As the Confederate flag was slowly lowered to the ground in South Carolina last year, the cheers and jubilation marked a turning point in our country’s history. The end of the flag’s 50-year reign was precipitated by the mass shooting in Charleston earlier that month. However, there is still a continuing epidemic of schools and buildings named after confederate leaders.
Last year, a petition circulated calling for the removal of Calhoun’s name given to a residential college at Yale University. John C. Calhoun was a statesman, political theorist, and the 7th vice president of the United States. However, he is best known for his defense of slavery.
There are monuments still commemorated to many Confederate leaders and politicians such as Robert E. Lee and Nathan Bedford Forrest (founder of the KKK). While it is obviously very wrong to have the Confederate flag and people like Forrest commemorated in our country, many claim the flag is a part of their heritage.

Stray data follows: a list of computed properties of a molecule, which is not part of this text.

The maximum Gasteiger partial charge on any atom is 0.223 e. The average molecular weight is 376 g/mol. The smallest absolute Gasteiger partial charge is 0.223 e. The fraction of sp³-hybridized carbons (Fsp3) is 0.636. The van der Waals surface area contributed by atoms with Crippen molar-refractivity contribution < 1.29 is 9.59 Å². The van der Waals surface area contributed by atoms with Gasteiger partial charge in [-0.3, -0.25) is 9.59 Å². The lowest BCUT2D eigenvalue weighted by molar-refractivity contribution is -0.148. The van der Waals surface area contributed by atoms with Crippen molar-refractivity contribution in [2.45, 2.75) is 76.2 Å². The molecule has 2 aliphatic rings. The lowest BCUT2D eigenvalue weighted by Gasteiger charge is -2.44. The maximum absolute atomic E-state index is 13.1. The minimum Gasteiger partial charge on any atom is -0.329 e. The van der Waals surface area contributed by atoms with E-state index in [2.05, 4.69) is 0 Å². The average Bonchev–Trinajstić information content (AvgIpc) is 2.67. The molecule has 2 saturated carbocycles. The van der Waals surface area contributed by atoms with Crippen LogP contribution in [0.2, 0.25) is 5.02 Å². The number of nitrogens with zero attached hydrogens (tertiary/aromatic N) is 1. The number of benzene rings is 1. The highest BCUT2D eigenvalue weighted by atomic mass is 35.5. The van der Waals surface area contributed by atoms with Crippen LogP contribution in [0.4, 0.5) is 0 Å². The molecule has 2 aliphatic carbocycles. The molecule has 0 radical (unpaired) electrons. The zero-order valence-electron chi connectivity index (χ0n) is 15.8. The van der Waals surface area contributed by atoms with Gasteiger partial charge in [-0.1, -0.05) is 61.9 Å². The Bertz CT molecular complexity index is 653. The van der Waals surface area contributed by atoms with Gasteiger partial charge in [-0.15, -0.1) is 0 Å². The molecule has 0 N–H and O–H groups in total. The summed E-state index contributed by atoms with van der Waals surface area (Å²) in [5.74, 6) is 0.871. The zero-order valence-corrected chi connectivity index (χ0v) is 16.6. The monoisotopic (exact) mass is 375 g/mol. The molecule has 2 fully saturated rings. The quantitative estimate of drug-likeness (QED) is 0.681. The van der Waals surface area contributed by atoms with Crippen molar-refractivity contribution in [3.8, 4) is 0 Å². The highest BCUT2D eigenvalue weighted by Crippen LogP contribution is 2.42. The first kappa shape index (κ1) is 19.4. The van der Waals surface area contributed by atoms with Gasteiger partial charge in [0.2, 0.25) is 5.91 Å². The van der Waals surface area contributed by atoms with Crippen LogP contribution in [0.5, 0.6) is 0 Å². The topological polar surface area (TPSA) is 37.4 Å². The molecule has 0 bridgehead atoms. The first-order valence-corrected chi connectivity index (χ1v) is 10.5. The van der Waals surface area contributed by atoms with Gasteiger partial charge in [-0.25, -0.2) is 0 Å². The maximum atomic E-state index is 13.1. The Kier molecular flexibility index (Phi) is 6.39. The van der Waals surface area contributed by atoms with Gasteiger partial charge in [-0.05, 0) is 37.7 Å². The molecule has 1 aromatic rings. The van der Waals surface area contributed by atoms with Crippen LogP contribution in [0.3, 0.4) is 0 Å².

Most professional historians agree that the war was fought over slavery, though there still exists opinions among the public that attribute the cause of the war to issues like tariffs, states rights etc.
We as Americans, may not concur on the reasons for the civil war. However, we can all agree that the Confederate flag is an emblem for the pain, suffering, and oppression African-Americans experienced in our country.
Without a doubt, imagery like this can not be displayed and commemorated in a multi-racial society such as the United States. Keeping it alienates minorities and “celebrates” a culture of white supremacy and racism. Removing these symbols is only the first step- it does not necessarily fix the systemic racism still interwoven in our society today.
Historically oppressive imagery also pertains to Native Americans as well (note: Washington Redskins). In our modern day and age, we are able to look back and critique history and think for ourselves.
Even though the civil war and the oppression of the Native Americans are a part of our history that should be acknowledged, we should learn from past mistakes and move forward.
Instead of clinging on to weak claims of “heritage” and “pride,” the United States should acknowledge real activists and leaders who broke down barriers of race. Actions such as placing Harriet Tubman on the $20 bill are baby steps in the right direction.
The New York Times wrote, “This is not about rewriting history. It’s about shaping the culture going forward.”